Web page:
The parents of a nurse killed by her ex-boyfriend while he was on bail for alleged rape have called for the judge who freed him to be investigated.
Jane Clough was stabbed 71 times by Jonathan Vass, 30, months after he was charged with raping her nine times.
John and Penny Clough said Judge Simon Newell could have prevented her death if he had remanded Vass in custody.
The Judicial Communications Office (JCO) said the judge had worked within the framework of the Bail Act 1976.
Last month, Vass, of Conway Drive, Preston, admitted murdering Ms Clough in the car park of Blackpool Victoria Hospital on 25 July.
The judge presiding over that case - Judge Anthony Russell QC - jailed him for life with a minimum term of 30 years.
'Get his revenge'
Mr and Mrs Clough said on BBC Radio 5 live's Victoria Derbyshire programme that Judge Newell had "ignored" police and prosecution objections to Vass' bail.
"Judge Newell is responsible for our daughter's death," Mrs Clough said.
"He had the power as a judge to remand Vass in custody and keep Jane safe.
"We can't afford as a society to let other women be in a position of risk by people who are free on bail."
Vass - a former ambulance technician - was accused of raping Ms Clough when she was heavily pregnant with their child.
The nurse kept a diary chronicling her fears that Vass would attack her.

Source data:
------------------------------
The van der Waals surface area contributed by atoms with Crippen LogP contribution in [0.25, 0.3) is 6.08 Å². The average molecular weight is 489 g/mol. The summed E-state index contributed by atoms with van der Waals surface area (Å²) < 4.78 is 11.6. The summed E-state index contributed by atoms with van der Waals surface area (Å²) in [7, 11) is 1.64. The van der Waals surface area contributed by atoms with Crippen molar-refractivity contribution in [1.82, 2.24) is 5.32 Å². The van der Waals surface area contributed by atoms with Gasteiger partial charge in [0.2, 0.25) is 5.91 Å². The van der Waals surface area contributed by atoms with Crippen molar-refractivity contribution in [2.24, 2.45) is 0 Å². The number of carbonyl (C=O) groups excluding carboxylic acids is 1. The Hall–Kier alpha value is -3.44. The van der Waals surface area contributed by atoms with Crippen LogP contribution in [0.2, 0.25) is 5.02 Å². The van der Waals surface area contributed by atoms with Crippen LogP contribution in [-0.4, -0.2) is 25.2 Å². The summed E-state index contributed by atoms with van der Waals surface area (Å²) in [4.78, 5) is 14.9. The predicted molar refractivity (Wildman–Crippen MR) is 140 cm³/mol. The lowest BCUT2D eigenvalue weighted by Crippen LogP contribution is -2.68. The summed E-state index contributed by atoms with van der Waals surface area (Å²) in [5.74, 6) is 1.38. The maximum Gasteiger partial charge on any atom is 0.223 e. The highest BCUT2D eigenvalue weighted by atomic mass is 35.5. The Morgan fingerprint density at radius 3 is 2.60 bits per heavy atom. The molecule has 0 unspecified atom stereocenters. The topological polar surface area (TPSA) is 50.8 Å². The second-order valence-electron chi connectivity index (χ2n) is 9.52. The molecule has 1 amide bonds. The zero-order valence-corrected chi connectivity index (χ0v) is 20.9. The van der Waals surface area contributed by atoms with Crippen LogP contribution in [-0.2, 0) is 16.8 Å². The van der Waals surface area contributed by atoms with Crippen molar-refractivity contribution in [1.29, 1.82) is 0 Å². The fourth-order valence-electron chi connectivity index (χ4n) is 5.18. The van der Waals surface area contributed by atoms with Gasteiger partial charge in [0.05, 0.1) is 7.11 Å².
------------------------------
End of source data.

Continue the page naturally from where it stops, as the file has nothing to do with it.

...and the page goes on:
"I'm worried John is going to do something stupid like try and find me," she wrote.
"Time's running out for him. I think he's been relying on me dropping charges and will now be realising that I'm not going to and couldn't now even if I want to.
"What plan is he hatching? I don't believe he will just sit back and let a jury find him guilty.
"He's not going to let them send him back to prison and I can't help thinking he will get his revenge on me."
Mrs Clough said when she first read the diary: "We saw her fear, as parents. It sort of brought it all back, what she'd gone through."
'Previous good character'
In a statement, the JCO said: "Judge Newell has expressed his sympathy for the family of Ms Clough and recognises the pain felt by relatives when those who have been bailed go on to commit serious offences.
"Whether or not to grant bail is a decision of the courts to make within the statutory framework provided by Parliament in the Bail Act 1976.
"The Bail Act provides for a general presumption that bail shall be granted in all cases, except in specific circumstances.
"In this case, at no stage was the judge told of any concerns expressed by Ms Clough in relation to her safety, nor was there any evidence presented to the court that Mr Vass was likely to commit further offences against her.
"Mr Vass was a paramedic of previous good character."